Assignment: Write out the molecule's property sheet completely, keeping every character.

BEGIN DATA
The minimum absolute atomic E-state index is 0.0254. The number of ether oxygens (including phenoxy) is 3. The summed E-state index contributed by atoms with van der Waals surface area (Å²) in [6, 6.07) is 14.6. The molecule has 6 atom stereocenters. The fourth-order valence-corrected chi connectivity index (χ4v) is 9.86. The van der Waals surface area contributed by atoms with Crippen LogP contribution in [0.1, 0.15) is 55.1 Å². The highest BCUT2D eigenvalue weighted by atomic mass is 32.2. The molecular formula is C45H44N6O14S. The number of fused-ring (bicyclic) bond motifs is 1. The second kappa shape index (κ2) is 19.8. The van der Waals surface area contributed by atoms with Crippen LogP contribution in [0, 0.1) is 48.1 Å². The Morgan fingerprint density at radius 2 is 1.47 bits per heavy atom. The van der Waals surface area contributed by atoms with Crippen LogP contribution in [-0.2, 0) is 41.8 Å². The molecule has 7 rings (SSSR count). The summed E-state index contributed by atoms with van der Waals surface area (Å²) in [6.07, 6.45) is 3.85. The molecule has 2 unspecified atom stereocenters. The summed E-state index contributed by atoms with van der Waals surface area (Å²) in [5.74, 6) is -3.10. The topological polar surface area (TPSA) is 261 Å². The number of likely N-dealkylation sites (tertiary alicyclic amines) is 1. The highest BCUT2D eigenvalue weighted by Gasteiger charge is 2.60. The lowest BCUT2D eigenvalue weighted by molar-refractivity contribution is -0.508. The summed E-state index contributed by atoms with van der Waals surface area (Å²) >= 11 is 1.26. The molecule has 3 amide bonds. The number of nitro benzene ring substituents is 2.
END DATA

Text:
The minimum absolute atomic E-state index is 0.0254. The number of ether oxygens (including phenoxy) is 3. The summed E-state index contributed by atoms with van der Waals surface area (Å²) in [6, 6.07) is 14.6. The molecule has 6 atom stereocenters. The fourth-order valence-corrected chi connectivity index (χ4v) is 9.86. The van der Waals surface area contributed by atoms with Crippen LogP contribution in [0.1, 0.15) is 55.1 Å². The highest BCUT2D eigenvalue weighted by atomic mass is 32.2. The molecular formula is C45H44N6O14S. The number of fused-ring (bicyclic) bond motifs is 1. The second kappa shape index (κ2) is 19.8. The van der Waals surface area contributed by atoms with Crippen LogP contribution in [0, 0.1) is 48.1 Å². The Morgan fingerprint density at radius 2 is 1.47 bits per heavy atom. The van der Waals surface area contributed by atoms with Crippen LogP contribution in [-0.2, 0) is 41.8 Å². The molecule has 7 rings (SSSR count). The summed E-state index contributed by atoms with van der Waals surface area (Å²) in [6.07, 6.45) is 3.85. The molecule has 2 unspecified atom stereocenters. The summed E-state index contributed by atoms with van der Waals surface area (Å²) in [5.74, 6) is -3.10. The topological polar surface area (TPSA) is 261 Å². The number of likely N-dealkylation sites (tertiary alicyclic amines) is 1. The highest BCUT2D eigenvalue weighted by Gasteiger charge is 2.60. The lowest BCUT2D eigenvalue weighted by molar-refractivity contribution is -0.508. The summed E-state index contributed by atoms with van der Waals surface area (Å²) >= 11 is 1.26. The molecule has 3 amide bonds. The number of nitro benzene ring substituents is 2.